'It was one of the things that she wanted the most for the baby, and it was important to her, so it was important to me,' her grieving husband shared.
Megan Richards was determined to breastfeed her youngest child, five-month-old Myles, through his first birthday. Even when she came down with COVID-19 last month, the mom-of-six refused to stop pumping for her son. Now, following her death due to complications from the virus, her grieving family is trying to fulfill her wish by collecting donations of breast milk. "It was one of the things that she wanted the most for the baby, and it was important to her, so it was important to me," Megan's husband, Michael Richards told Good Morning America.
"Even when she got sick and I was trying to keep her in bed, and just try to get her to rest, I talked to her about it maybe being time to stop pumping -- she'd been pumping to be able to feed him with a bottle -- and she refused," Richards added. After the family shared their story with their local station, WDAF-TV, in Missouri, strangers from across the country reached out with offers to donate breast milk. Brittany Eppenauer, Megan Richards's sister who is leading the drive for breast milk donations, revealed that she has received nearly 300 emails from women who want to donate.
So far, the Oak Grove family has received about 400 ounces of donated breast milk and a donated freezer to store it. However, they still have a long way to go as they estimate they will need around 10,000 ounces to reach Myles's first birthday in July 2022. "The first donation that we received came from a woman named Megan," Eppenauer said. "It's overwhelming to know that other moms care that much, to make sure that we can fulfill my sister's wishes."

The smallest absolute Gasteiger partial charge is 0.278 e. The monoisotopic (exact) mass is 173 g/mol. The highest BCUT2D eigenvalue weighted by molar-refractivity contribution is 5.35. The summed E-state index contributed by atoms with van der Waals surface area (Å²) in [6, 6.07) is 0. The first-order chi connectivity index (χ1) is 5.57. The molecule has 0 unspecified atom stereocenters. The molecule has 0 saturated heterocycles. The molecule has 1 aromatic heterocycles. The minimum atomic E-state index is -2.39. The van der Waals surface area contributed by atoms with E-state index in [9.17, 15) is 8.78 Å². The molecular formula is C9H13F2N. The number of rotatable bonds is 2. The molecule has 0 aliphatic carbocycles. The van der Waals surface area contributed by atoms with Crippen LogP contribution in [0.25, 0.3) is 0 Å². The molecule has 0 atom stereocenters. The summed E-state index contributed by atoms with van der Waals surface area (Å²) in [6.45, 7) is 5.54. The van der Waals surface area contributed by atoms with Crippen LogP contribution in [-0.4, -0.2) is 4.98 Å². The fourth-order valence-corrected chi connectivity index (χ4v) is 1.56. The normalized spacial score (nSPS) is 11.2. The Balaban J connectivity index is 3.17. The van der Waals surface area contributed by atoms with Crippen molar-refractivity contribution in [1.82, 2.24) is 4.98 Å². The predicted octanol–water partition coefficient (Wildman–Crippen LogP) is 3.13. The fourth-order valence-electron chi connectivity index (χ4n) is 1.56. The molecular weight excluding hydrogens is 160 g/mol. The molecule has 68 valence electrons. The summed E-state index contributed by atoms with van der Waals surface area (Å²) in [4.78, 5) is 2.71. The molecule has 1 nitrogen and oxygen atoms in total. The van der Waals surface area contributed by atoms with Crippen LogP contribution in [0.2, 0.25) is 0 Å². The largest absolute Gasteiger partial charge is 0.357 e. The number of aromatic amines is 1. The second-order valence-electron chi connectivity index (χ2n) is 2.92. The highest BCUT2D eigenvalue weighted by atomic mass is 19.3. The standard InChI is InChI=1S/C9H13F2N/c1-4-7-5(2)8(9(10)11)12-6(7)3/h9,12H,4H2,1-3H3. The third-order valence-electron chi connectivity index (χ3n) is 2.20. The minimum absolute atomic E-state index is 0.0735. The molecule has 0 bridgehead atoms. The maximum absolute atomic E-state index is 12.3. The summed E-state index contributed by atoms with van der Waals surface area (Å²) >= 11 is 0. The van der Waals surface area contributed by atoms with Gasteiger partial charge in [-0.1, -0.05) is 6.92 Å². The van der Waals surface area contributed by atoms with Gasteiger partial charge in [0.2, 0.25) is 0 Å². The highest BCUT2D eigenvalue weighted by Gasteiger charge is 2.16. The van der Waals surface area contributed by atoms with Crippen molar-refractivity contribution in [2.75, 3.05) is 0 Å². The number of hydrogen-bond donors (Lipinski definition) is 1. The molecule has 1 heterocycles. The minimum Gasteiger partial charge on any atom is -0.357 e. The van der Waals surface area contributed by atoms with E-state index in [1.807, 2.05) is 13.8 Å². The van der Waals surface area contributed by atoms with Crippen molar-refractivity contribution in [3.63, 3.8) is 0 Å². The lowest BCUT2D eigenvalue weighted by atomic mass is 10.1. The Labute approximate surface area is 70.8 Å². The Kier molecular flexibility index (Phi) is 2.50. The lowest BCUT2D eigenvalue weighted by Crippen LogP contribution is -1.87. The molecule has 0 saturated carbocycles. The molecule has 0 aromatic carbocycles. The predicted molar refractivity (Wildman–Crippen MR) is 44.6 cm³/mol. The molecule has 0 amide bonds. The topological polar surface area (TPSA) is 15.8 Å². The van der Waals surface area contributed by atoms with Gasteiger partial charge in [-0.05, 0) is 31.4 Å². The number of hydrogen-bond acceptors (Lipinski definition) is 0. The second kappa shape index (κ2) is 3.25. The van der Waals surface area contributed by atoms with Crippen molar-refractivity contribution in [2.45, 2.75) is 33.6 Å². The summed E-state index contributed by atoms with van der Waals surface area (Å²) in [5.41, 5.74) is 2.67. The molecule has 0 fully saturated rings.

"She was a perfect mother. Everything she did was for the kids," Richards said of his late wife, who was the mother of five biological children and shared a step-child with him. "We put off vacations and dates for ourselves so we could spend more time with the kids. Everything was about them." He explained that the blended family had all caught COVID-19 around November 9, with the kids getting sick first and then passing it on to their parents. Even while Megan was sick, her main focus was making sure her children were taken care of, Richards revealed. "Trying to keep the kids occupied and making sure that she was getting rest, and she was trying to make sure I was getting rest, and it was it was stressful," he said.
While most of them only suffered mild symptoms, baby Myles struggled and had to be treated at the hospital for dehydration. Fortunately, he recovered quickly and was able to come home after receiving fluids. Megan, however, began suffering worsening symptoms and had to be taken to the hospital by ambulance on November 14. "I stepped outside to call 911, and when I got back inside Megan was laying on the living room floor," Richards said. "Our oldest said she stood up and said she didn't feel right and passed out."
At the hospital, the 32-year-old was treated for dehydration and although she was expected to recover quickly, Richards received a distressing phone call from the hospital the next day. They informed him that his wife's condition had worsened. By the time he arrived at the hospital, doctors were performing CPR on Megan, who had fluid buildup around her heart. She died later that day. Megan wasn't vaccinated and her family now encourages others to take the shot. "I regret that I didn't push her to get it," Richards said.
Richards and Eppenauer said they're now trying to fill the void left by Megan—described as "one of the best mommas around" by Eppenauer. "My niece's birthday was on December 1, and it took eight adults to do what she could have done as one person in putting on a birthday party," she said. "We don't know how we'll fill her shoes, but we're going to try."